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Steve Bucci, the Bankrate.com Debt AdviserUndoing identity thief's credit report damage

Dear Debt Adviser,
Hello, I'm a victim of identity theft and thus my credit score is ruined. I have successfully acquired letters from several companies confirming the fact that thieves used my Social Security number. How can I rebuild my credit now? The three major agencies have not fixed my score after repeatedly providing sufficient proof.
-- Arnold

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Dear Arnold,
As you and hundreds of thousands of others have found, clearing up this type of theft can be frustrating and time-consuming. Since I don't know where you are in the process, I'll start at the beginning, and you can pick up from where you are on the course of suggested actions.

Once you know your identity has been compromised and used by a thief, follow these steps:

File a police report. The report is an essential tool you will need if a collector, law enforcement agency or other party does not believe you when you tell them "it wasn't me ... honest!" A police report may also be needed to initiate a credit report freeze.
Contact all three of the credit bureaus to let them know you are an identity theft victim. In theory, one call should result in a fraud alert being placed on all three of your credit files within 24 hours. This does not, however, always happen as it should, so I suggest you do it yourself to be sure. There are two flavors of fraud alert to choose from -- one for 90 days, the other for seven years. If you have been victimized already, I'd do the seven-year alert.
If you live in a state that allows you to freeze your credit file, get out your ice cubes and freeze that report until you determine the extent of the damage caused by the thief.
Cancel any credit and or debit cards that may have been compromised. You'll find the phone number for the fraud department on your monthly statement or through customer service.
Inform the Federal Trade Commission by visiting the ID Theft complaint form on its Web site or calling the ID theft hot line at (877) 438-4338, and fill out an Identity Theft Affidavit that can be used to dispute accounts or charges with creditors.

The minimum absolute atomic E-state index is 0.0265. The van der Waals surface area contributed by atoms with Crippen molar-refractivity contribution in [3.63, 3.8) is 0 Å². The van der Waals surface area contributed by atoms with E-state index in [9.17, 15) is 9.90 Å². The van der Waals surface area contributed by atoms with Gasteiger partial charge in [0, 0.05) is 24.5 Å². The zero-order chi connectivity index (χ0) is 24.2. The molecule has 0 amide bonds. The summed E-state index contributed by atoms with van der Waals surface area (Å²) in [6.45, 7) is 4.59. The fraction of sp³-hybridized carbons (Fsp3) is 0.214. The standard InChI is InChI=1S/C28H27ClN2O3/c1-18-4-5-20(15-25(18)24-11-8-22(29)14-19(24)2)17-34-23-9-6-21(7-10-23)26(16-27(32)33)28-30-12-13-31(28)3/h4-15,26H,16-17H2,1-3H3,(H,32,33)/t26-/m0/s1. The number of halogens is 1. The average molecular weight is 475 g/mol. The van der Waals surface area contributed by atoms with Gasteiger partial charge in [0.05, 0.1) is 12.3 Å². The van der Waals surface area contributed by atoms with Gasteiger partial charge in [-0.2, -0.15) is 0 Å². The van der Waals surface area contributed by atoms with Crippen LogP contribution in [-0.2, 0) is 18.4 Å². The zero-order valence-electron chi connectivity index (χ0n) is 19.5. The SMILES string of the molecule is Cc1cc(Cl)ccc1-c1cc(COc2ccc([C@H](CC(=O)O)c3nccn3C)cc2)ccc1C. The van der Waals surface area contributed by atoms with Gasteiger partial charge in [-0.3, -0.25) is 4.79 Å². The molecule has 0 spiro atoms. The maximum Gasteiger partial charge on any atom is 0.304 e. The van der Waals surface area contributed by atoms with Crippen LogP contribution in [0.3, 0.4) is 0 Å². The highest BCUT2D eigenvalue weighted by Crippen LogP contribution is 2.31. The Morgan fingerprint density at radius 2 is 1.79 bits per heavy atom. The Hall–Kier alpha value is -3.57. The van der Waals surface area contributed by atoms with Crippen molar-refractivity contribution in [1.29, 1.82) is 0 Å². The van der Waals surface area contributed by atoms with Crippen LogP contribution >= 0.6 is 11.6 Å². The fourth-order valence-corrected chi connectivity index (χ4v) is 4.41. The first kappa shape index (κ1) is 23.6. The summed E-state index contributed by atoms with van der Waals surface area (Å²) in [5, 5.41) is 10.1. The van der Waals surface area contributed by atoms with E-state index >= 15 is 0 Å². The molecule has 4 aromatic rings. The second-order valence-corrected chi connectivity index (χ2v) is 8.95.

Notify your local post office if you believe that your identity may have been stolen using information from pieces of your mail that were illegally obtained.

To begin your credit life again after identity theft, follow these steps below:

Close your existing bank, credit card and other accounts, and reopen with new account numbers. You want the thief to run into a dead end if he or she tries to use any other information of yours that may have been stolen.
Ask the credit reporting agencies to put a block on the compromised accounts. This should keep them from being counted in your credit score.
With new accounts you will need to choose new personal identification numbers, or PINs, and passwords. Be sure you keep these safe, and never keep them in written form in your wallet with the cards to which they are associated.
Monitor your credit report frequently. With a fraud alert on your file you are entitled to free reports every six months. If you decide to use a monitoring service, use one that checks all three bureaus often as well as public records and other possible sources that will indicate you are still being victimized. If you go this route, I'd recommend you keep the service for two years after any fraudulent activity ends to be sure your data aren't just being banked for future use.

I know that the pace of recovering from identity theft and getting your credit life back to what it once was is slow and burdensome. The Fair and Accurate Credit Transactions Act is a useful tool for persons who are having trouble with creditors or the credit bureaus as a result of identity theft. Check out the consumer-oriented provisions that may be of benefit on the FTC Web site. One last thing for you to keep in the back of your mind is that if the thief keeps using your Social Security number, especially for illegal purposes, you may want to contact the Social Security Administration about getting a new number assigned. This can be done, but it is not easy and requires lots of work on your part both before and after a new number is issued.

Good luck!

The Debt Adviser, Steve Bucci, is the president of Money Management International Financial Education Foundation and the author of Credit Repair Kit for Dummies. Visit MMI for additional debt advice or to ask a question of the Debt Adviser go to the "Ask the Experts" page and select "Debt" as your topic.

Bankrate.com's corrections policy -- Posted: May 19, 2006
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